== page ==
In the column-writing business you can always make one phone call too many. Yesterday, mine was to Parris Glendening.
I had already written my Wednesday column. This was the lead paragraph: "When Parris Glendening stands to take his oath of office on Jan. 18, they are going to have to prop him up. That is because the man has no spine."
I argued that Glendening's abandonment of comprehensive gun control legislation this year came out of sheer political cowardice.
"Glendening is moving to the middle of the road," I wrote. "But the only thing you will find in the middle of the road is a yellow stripe. And right now it is running straight down Parris Glendening's backside."
I really liked that line. But then I did a semi-foolish thing. I called Glendening to get his side of things.
It was only semi-foolish because many times politicians do not return the phone calls of columnists. I do not know why.
When they don't return your call, you can be as vicious and unfair as you want.
And when 5 p.m. rolled around yesterday and Glendening had not called back, I figured I was home free.
Then the phone rang and it was Glendening. We spoke and I got him to make a flat-out promise -- something else many politicians won't do -- and so now I am forced to be reasonable.
Glendening would deserve a vicious attack if he actually had abandoned support for the comprehensive gun control legislation that has been outlined by the Marylanders Against Handgun Abuse (MAHA), an organization he has been honorary co-chair of since 1990.
And a few weeks ago, I saw a TV interview with Glendening in which he said: "We have enough gun control laws on the books and what we ought to do is implement those."
Which is pretty much the position taken by his gubernatorial opponent, Ellen Sauerbrey, a person he denounced as a right-wing nut.
And if that truly was Glendening's position, no nasty thing I had written about him would have been nasty enough. We are not talking about legislation to change the state flower. We are talking about legislation to save lives.
But Glendening says that is not his position.
"I do support the comprehensive proposal that was outlined by MAHA," Glendening said. "And we do intend to work with MAHA to get a package together that will be introduced almost certainly in the 1996 session."
(That "almost certainly" made my ears perk up. Maybe I could run the nasty column after all.)
Glendening said he simply could not gather the General Assembly votes he needed for passage of the legislation in 1995. Instead, he said he is going to form a commission on gun violence to draft detailed gun control legislation for passage in 1996.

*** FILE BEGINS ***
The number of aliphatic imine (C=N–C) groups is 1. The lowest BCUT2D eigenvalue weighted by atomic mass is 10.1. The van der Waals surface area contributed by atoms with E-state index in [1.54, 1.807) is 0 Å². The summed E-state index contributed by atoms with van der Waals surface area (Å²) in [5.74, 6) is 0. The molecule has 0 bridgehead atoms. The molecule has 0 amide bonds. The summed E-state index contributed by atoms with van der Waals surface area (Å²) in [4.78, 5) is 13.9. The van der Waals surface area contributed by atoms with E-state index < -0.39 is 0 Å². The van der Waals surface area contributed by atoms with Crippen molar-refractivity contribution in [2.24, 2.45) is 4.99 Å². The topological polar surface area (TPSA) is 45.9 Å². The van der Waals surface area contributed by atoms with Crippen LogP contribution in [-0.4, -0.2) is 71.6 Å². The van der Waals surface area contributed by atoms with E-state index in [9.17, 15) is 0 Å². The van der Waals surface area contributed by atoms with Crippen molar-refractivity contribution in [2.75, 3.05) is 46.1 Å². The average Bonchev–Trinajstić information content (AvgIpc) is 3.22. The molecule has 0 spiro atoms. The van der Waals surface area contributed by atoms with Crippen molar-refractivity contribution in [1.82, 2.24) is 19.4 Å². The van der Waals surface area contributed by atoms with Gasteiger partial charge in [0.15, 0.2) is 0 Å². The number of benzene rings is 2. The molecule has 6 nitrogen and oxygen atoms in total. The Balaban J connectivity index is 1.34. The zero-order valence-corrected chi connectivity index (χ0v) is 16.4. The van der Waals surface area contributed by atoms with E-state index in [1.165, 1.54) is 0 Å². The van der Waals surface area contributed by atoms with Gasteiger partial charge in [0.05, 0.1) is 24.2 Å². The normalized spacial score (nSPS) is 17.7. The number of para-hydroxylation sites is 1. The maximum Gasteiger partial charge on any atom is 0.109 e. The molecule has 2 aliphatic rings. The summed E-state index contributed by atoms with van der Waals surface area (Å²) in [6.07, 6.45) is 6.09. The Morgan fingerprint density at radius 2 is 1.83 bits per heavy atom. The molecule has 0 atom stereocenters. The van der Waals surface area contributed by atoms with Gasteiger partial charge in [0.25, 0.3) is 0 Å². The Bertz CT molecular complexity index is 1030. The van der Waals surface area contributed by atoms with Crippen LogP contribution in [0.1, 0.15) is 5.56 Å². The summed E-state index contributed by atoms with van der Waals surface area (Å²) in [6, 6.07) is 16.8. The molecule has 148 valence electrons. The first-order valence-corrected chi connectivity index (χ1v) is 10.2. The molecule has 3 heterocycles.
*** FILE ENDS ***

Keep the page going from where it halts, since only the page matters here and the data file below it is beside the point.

"The legislative leadership came to me and told me that it would not pass this year," Glendening said. "So rather than fight for it on principle knowing that it will almost certainly go down, I decided to wait."
But what happens in the fall of this year if the leadership comes to you again and says they cannot get the votes for gun control in 1996? I asked. What will you do then?
"Then it will be time for us to move ahead," Glendening said.
What does that mean? I asked.
"It means I will pull the best vote together I can get and go for it," he said.
So even if you are told you don't have the votes for 1996, you will move the legislation to a vote? I asked.
"That's right," he said.
You are committing yourself to a vote on comprehensive gun control in 1996, I asked. (I really liked that nasty column.)
"That's right," Glendening said. "It will happen in 1996 whether I have the votes or not. Look, we all need time to settle in. We need to time to build a strong working relationship with the leadership and the rank and file.
"I know some people say I am moving to the right, but it's just not true. I tend to be very deliberative. But I also tend to be very effective."
The possibility exists, of course, that Glendening is playing me for a fool and that he will come up with a new excuse as 1996 approaches.
Sometimes, however, you have to give a guy the benefit of the doubt.
But I don't intend to make a habit of it.